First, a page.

Although some progress has been seen, a lack of health IT vendor transparency and cooperation have been named as barriers to interoperability in the ONC’s annual report.
A version of this article originally appeared on HCPro.com
The Office of the National Coordinator of Health IT has published its annual report to Congress detailing the ups and downs of health IT in 2015 and plans for 2016. The report summarizes actions taken by various government agencies to advance health IT, such as the Department of Health and Human Services’ Federal Health IT Strategic Plan, the ONC’s Interoperability Roadmap, and CMS’s EHR Incentive Programs, and touches on the pivotal role private-sector industry plays in realizing the goals outlined in the report.
The report identifies three critical areas that the ONC and all departments of HHS will focus on for 2016:
- The security and usability of health IT
- Simplifying health IT incentive program requirements and creating clear links between participation and positive outcomes
Some progress was made in the area of interoperability, according to the report. The ONC launched a number of initiatives over the past year to promote interoperability and chip away at obstacles to its realization, including grant award programs such as the Community Health Peer Learning Program.
Roughly a quarter of hospitals reported that they engaged in all four interoperability functions (finding, sending, receiving, and using electronic health information) in the joint ONC and American Hospital Association’s 2014 Annual Survey Information Technology Supplement.
Interoperability, however, faces significant barriers. Although the report touts the overall success of the EHR incentive programs, it acknowledges that, in part due to the limited types of healthcare providers eligible to participate in the programs, there are limitations to its benefits. A study published in the March issue of Health Affairs points out that EHR adoption among ineligible hospitals and providers, including long-term care, rehabilitation, and psychiatric hospitals, lags significantly.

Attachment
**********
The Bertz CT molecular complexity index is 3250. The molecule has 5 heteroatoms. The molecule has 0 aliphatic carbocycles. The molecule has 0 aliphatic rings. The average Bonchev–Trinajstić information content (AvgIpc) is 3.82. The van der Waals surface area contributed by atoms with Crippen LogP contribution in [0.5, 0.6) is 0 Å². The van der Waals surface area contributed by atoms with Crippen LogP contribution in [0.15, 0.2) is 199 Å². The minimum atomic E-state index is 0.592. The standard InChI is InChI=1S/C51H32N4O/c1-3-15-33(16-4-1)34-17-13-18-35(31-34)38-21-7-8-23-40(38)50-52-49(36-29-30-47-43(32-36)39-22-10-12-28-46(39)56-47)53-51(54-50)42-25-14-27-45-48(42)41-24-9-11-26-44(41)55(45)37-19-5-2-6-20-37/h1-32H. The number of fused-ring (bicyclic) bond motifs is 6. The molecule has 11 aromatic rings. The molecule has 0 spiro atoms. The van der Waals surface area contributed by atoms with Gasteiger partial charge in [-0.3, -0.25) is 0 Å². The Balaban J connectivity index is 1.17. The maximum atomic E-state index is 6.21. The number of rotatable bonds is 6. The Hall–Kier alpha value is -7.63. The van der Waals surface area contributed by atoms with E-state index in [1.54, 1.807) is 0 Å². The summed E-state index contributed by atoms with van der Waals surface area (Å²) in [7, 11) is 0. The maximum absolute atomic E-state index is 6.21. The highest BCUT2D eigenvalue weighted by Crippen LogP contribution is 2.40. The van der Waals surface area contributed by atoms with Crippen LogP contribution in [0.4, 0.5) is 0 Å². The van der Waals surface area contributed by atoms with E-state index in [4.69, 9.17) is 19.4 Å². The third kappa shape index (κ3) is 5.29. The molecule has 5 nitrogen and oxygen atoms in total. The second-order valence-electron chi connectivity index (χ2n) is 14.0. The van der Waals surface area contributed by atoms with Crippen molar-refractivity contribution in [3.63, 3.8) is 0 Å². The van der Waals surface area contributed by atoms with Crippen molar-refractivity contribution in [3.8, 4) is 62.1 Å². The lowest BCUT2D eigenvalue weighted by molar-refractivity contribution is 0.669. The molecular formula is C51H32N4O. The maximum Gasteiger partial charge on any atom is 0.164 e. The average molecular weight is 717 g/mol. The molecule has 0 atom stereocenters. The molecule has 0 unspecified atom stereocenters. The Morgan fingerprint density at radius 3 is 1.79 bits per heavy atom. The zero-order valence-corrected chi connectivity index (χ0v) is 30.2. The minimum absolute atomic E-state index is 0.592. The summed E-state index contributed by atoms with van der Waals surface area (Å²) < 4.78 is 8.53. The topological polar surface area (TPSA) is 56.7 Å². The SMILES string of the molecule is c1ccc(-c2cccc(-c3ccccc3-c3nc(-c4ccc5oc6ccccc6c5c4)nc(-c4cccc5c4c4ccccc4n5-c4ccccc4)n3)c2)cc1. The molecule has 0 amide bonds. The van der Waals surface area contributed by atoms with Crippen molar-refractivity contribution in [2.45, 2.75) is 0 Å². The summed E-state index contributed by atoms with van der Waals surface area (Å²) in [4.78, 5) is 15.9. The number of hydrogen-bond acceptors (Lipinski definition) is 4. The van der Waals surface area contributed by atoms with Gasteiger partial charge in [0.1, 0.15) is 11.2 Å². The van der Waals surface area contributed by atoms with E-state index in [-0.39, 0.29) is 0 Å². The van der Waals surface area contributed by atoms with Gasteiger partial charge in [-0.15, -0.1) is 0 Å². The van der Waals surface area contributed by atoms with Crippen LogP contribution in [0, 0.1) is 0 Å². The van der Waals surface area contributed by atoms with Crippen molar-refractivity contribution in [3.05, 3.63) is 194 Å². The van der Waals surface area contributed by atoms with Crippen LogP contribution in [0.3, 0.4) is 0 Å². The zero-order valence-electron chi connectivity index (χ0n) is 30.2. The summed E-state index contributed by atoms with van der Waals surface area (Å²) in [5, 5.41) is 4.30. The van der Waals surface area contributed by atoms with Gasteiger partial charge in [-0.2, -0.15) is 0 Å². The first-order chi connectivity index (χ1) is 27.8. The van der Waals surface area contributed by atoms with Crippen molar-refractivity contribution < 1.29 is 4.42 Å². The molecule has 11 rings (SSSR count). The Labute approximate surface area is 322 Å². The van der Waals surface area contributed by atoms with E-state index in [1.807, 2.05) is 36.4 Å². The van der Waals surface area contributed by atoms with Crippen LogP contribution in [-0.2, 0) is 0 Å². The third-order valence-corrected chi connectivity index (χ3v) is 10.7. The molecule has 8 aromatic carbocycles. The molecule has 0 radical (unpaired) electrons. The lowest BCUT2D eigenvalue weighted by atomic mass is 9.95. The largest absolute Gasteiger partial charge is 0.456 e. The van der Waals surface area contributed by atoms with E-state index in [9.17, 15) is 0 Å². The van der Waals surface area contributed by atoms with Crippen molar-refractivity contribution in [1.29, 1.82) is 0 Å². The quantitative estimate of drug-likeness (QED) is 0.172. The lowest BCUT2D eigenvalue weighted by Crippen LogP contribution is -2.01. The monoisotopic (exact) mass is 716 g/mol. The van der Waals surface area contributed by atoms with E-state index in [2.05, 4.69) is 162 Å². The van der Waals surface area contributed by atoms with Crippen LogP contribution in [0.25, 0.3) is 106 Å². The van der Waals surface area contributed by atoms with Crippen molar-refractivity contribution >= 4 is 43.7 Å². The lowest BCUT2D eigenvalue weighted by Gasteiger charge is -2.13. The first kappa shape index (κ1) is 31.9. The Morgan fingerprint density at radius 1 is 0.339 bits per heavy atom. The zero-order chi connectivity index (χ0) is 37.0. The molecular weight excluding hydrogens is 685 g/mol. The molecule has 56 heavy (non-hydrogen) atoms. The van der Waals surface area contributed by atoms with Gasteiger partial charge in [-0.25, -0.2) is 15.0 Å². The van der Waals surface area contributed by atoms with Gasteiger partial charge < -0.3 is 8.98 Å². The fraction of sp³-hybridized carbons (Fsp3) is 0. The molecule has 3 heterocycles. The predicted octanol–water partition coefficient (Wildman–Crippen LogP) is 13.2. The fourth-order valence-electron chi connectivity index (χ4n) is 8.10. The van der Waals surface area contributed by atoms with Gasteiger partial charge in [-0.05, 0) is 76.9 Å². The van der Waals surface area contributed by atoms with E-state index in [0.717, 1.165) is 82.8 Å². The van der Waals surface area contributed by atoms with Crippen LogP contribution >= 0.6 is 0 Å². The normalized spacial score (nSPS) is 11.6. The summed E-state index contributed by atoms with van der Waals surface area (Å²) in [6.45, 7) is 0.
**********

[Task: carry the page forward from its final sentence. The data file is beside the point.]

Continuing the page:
This disparity means that a patient’s records don’t travel seamlessly across the healthcare system and those gaps in information can lead to poor care coordination, escalating costs, and other quality and safety issues, according to Daniel Walker, PhD, MPH, the study’s lead author. The ONC’s report draws similar conclusions about the unequal state of health IT adoption across the healthcare continuum.
The lack of health IT vendor transparency and cooperation are also named as barriers to interoperability. The report calls for the ONC to be given greater jurisdiction to require vendors to disclose detailed information about their products. The report also says that the strict non-disclosure provisions in vendor’s licensing agreements prevent users from sharing important information about a product’s usability and security. A proposed rule announced March 1 would give the ONC direct oversight of health IT certification, including the power to review and terminate certification.
Despite a number of high-profile security breaches, the privacy and security of health IT saw some support in 2015 through the 2015 Edition final rule of the ONCs Health IT Certification Program. Improvements in the 2015 Edition include new data segmentation criteria that allows providers to flag certain sensitive information, such as substance abuse and behavioral health information, for additional protection while still including it in the appropriate data stream. However, 2015 also saw large-scale breaches that affected more than a hundred million Americans.
Cybersecurity continues to be a challenge to health IT, and efforts to address it will be an on-going concern in 2016.